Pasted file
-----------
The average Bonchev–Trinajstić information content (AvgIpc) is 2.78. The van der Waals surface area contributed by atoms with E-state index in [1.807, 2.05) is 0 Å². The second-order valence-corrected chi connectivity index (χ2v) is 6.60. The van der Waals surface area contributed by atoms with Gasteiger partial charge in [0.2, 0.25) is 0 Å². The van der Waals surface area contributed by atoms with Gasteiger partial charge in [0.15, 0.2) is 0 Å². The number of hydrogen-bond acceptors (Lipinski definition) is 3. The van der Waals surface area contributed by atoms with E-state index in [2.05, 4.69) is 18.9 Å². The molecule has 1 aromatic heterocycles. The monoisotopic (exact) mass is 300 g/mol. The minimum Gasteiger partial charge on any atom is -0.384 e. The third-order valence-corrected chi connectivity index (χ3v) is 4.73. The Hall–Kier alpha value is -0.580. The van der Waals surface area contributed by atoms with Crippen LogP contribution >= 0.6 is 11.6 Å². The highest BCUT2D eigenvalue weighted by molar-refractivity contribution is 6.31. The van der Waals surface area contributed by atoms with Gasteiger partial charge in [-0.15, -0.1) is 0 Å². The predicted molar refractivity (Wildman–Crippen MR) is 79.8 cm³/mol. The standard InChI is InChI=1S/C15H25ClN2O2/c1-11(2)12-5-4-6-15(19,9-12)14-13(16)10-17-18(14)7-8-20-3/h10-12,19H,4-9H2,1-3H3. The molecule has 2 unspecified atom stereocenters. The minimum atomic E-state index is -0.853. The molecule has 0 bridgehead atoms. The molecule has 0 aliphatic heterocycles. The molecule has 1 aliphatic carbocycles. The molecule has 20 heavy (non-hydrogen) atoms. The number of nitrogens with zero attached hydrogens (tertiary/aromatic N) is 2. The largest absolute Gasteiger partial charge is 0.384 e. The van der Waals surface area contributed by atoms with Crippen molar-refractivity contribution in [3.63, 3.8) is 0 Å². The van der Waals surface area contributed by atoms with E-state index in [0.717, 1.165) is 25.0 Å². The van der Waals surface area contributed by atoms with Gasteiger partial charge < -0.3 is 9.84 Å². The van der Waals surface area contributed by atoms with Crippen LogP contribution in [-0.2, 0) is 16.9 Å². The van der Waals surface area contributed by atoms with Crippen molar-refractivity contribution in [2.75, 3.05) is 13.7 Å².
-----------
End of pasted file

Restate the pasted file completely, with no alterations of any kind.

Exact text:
The average Bonchev–Trinajstić information content (AvgIpc) is 2.78. The van der Waals surface area contributed by atoms with E-state index in [1.807, 2.05) is 0 Å². The second-order valence-corrected chi connectivity index (χ2v) is 6.60. The van der Waals surface area contributed by atoms with Gasteiger partial charge in [0.2, 0.25) is 0 Å². The van der Waals surface area contributed by atoms with Gasteiger partial charge in [0.15, 0.2) is 0 Å². The number of hydrogen-bond acceptors (Lipinski definition) is 3. The van der Waals surface area contributed by atoms with E-state index in [2.05, 4.69) is 18.9 Å². The molecule has 1 aromatic heterocycles. The monoisotopic (exact) mass is 300 g/mol. The minimum Gasteiger partial charge on any atom is -0.384 e. The third-order valence-corrected chi connectivity index (χ3v) is 4.73. The Hall–Kier alpha value is -0.580. The van der Waals surface area contributed by atoms with Crippen LogP contribution >= 0.6 is 11.6 Å². The highest BCUT2D eigenvalue weighted by molar-refractivity contribution is 6.31. The van der Waals surface area contributed by atoms with Gasteiger partial charge in [-0.15, -0.1) is 0 Å². The predicted molar refractivity (Wildman–Crippen MR) is 79.8 cm³/mol. The standard InChI is InChI=1S/C15H25ClN2O2/c1-11(2)12-5-4-6-15(19,9-12)14-13(16)10-17-18(14)7-8-20-3/h10-12,19H,4-9H2,1-3H3. The molecule has 2 unspecified atom stereocenters. The minimum atomic E-state index is -0.853. The molecule has 0 bridgehead atoms. The molecule has 0 aliphatic heterocycles. The molecule has 1 aliphatic carbocycles. The molecule has 20 heavy (non-hydrogen) atoms. The number of nitrogens with zero attached hydrogens (tertiary/aromatic N) is 2. The largest absolute Gasteiger partial charge is 0.384 e. The van der Waals surface area contributed by atoms with Crippen molar-refractivity contribution in [3.63, 3.8) is 0 Å². The van der Waals surface area contributed by atoms with E-state index in [0.717, 1.165) is 25.0 Å². The van der Waals surface area contributed by atoms with Gasteiger partial charge < -0.3 is 9.84 Å². The van der Waals surface area contributed by atoms with Crippen LogP contribution in [-0.2, 0) is 16.9 Å². The van der Waals surface area contributed by atoms with Crippen molar-refractivity contribution in [2.75, 3.05) is 13.7 Å².